Vienna Museum Director calls for time limitation on Nazi loot claims

Kwame Opoku 31 March 2015
By Kwame Opoku

We are gradually beginning to think that there is something special about restitution which makes it very difficult for some, especially museum directors, to accept that there are crimes, including the looting of cultural objects that should never be barred by a statute of limitation.

We thought we had dealt adequately with the grounds why such heinous crimes as the Nazis committed against individuals and their property, including artworks, should under no circumstances, be forgiven or forgotten and that restitution or adequate compensation accepted by the victims of such crimes or their successors appears to be the only solution. We thought we had dealt with this as Sir Norman Rosenthal made a suggestion to set a time limit to such claim

Similar ideas were also subsequently proposed by Jonathan Jones who in the meanwhile has seen the light of the day, recanted and is even calling for the restitution of all artworks looted in the British colonial period as well as the Parthenon Marbles

Now we have the Director of the Albertina Museum in Vienna, calling for a time limit on all Nazi-loot restitution claims on art works in public collections. The Art Newspaper reported as follows:

 “The international community should decide on a sensible time frame of 20 or 30 years from now,” says Klaus Albrecht Schröder. “If we don’t set a time limit of around 100 years after the end of the Second World War, then we should ask ourselves why claims regarding crimes committed during the First World War should not still be valid; why we don't argue anymore about the consequences of the 1870-1871 Franco-Prussian war, and why we don't claim restitution of works of art that have been stolen during previous wars?”

Schroeder believes that Nazi-looted art claims in public collections have been well treated by museums in countries such as Austria that signed the Washington Principles, adopted in December 1998.

According to the museum director, Austria has done well in returning some 50,000 artworks and objects looted by the Nazis and were held in public collections. Schroeder thinks it is now necessary to set a time limit:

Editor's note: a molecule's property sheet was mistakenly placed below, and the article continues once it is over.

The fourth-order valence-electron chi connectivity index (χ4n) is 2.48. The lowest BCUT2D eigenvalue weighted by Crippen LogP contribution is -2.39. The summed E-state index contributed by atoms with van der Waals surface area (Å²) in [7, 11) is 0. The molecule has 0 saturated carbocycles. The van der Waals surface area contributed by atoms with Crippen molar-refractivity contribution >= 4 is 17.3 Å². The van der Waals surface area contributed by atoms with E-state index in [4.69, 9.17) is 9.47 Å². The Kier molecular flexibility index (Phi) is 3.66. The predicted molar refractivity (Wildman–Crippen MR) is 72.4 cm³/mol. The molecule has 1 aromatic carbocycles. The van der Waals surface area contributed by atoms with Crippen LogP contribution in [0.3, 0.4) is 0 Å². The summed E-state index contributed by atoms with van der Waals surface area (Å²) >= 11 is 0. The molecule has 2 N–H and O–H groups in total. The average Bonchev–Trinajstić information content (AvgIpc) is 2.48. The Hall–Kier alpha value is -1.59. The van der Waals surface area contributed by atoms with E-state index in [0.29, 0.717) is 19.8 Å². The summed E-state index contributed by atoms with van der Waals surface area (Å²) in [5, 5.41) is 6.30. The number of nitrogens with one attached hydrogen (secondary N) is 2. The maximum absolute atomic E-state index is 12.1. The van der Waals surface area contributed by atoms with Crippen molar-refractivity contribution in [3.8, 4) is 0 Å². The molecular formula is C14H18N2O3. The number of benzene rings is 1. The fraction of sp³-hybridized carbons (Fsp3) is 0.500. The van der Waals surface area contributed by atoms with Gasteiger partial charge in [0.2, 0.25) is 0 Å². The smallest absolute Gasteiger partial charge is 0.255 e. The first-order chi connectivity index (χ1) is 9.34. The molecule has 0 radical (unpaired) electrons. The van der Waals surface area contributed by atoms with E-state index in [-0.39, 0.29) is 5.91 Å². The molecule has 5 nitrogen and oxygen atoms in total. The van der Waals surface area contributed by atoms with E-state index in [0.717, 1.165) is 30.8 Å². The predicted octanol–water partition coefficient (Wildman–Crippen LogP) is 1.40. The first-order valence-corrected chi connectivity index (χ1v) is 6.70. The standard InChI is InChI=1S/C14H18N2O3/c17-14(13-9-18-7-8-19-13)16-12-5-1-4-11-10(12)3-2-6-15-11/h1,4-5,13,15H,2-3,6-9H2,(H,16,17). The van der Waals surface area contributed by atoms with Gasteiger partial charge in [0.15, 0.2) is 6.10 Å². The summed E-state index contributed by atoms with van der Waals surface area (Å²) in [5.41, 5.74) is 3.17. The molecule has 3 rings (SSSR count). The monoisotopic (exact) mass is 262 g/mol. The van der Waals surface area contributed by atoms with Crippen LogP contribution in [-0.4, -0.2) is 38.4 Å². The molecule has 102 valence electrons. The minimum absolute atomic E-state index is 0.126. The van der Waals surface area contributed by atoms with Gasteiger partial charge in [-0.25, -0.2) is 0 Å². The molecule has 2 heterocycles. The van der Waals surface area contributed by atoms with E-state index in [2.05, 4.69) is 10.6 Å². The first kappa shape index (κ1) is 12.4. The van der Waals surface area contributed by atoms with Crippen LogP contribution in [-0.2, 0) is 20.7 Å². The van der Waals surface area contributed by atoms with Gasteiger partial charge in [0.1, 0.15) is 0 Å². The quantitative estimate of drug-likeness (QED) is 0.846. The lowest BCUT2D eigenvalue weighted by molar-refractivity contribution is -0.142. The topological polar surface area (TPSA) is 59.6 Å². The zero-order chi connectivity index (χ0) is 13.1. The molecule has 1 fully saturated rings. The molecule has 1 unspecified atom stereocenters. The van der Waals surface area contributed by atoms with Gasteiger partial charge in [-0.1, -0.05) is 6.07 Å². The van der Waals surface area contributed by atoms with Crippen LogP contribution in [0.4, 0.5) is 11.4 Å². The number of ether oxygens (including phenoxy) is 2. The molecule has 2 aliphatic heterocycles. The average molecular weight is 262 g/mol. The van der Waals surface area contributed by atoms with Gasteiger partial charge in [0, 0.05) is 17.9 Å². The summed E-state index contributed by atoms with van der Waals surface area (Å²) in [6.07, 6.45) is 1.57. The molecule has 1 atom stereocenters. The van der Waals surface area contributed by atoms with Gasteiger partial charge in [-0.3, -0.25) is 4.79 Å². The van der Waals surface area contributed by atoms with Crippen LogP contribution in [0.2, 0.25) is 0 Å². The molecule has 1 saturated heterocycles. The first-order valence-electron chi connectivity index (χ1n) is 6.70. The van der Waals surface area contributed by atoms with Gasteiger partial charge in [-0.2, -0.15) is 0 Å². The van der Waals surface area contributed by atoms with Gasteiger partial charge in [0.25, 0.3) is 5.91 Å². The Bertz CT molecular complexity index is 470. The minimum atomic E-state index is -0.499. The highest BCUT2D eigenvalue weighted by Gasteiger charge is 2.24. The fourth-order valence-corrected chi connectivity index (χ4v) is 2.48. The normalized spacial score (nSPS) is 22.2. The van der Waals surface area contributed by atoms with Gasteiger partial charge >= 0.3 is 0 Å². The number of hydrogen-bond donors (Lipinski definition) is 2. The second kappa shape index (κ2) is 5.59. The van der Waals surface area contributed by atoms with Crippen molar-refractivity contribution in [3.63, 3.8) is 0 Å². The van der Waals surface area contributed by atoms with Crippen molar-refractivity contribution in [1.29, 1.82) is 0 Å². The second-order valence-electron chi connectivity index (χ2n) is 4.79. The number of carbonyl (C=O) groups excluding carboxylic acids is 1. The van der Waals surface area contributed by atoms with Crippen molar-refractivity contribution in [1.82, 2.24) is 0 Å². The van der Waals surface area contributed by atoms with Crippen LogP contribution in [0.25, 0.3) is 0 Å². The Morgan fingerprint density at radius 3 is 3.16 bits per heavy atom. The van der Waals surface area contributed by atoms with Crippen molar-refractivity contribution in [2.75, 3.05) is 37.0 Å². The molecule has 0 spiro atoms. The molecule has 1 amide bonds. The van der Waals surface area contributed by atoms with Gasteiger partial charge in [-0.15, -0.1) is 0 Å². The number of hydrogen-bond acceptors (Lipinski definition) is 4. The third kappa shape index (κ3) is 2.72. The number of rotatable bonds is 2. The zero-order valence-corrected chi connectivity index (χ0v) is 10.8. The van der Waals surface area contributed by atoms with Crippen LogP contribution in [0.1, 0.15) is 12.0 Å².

“Until now we have done the right thing in Austria by disregarding statutes of limitations on art looted during the Second World War. Nevertheless, without ever forgetting the ferocious crimes of the war, I think we must come to the point in which history is accepted as history and it can be laid to rest.”

I do not know what conception of history Schroeder has but the remark “I think we must come to the point in which history is accepted as history and it can be laid to rest,” frightens me a lot. How can anybody, aware of the recent history of Austria and other European countries make such a statement? Many of us believe that history in such matters as the Nazi loot is not to be laid to rest. On the contrary, given the ignorance and lack of interest by many persons in this decisive period of European history, efforts should be doubled to teach the youth and others about the horrible and evil acts of that period and lessons learnt about how to prevent re-occurrence. What did previous generations mean when they shouted Nie Wieder! (Never Again)?

According to Schroeder, prices paid by museums to keep works now recognized as Nazi looted are higher than could be realized on the free market. He gives as an example, the case of Egon Schiele’s 1912 Portrait of Wally, which the Leopold Museum in Vienna paid $19m to keep. With all due respect to the museum director, if prices of Nazi looted artworks have gone up that cannot be put at the door of victims of Nazi loot nor would that justify setting time limits to such claims. The museums could themselves take part of the blame for high prices in so as they are not obliged to pay prices they consider exorbitant. Moreover, the delay of decades in settling claims has undoubtedly contributed to higher prices but this is surely not the fault of claimants. In view of the circumstances surrounding Nazi loot and the costs to the victims - loss of life, exile and general deprivation of property and loss of jobs - do we dare to raise the issue of price?

The example of Schiele’s Portrait of Wally which Dr Schroeder gives is rather unfortunate for this case, in my opinion, clearly provides reasons why there should be no time limit. The delaying tactics that were employed to keep this painting in Austria were impressive. It required the intervention of American courts to oblige the museum to enter into negotiations with the claimant for settlement by agreement.

It is commendable that Austria has taken necessary steps in returning many of the Nazi-looted artworks. But how many more of the looted artworks remain to be returned? And how long have the restitution cases taken? My reading of the materials available indicates that there is still a lot to be done and instead of talking about limitations of time, one should consider how the remaining cases can be speeded up. Perhaps more staff and funds could be provided for provenance research. Long after the end of the Nazi regime we are still dealing with such problems and some say it is time to stop. But have we finished the task of securing justice for the victims of Nazism and their successors?

So long as there are looted objects that have not been returned, so long should restitution claims continue.

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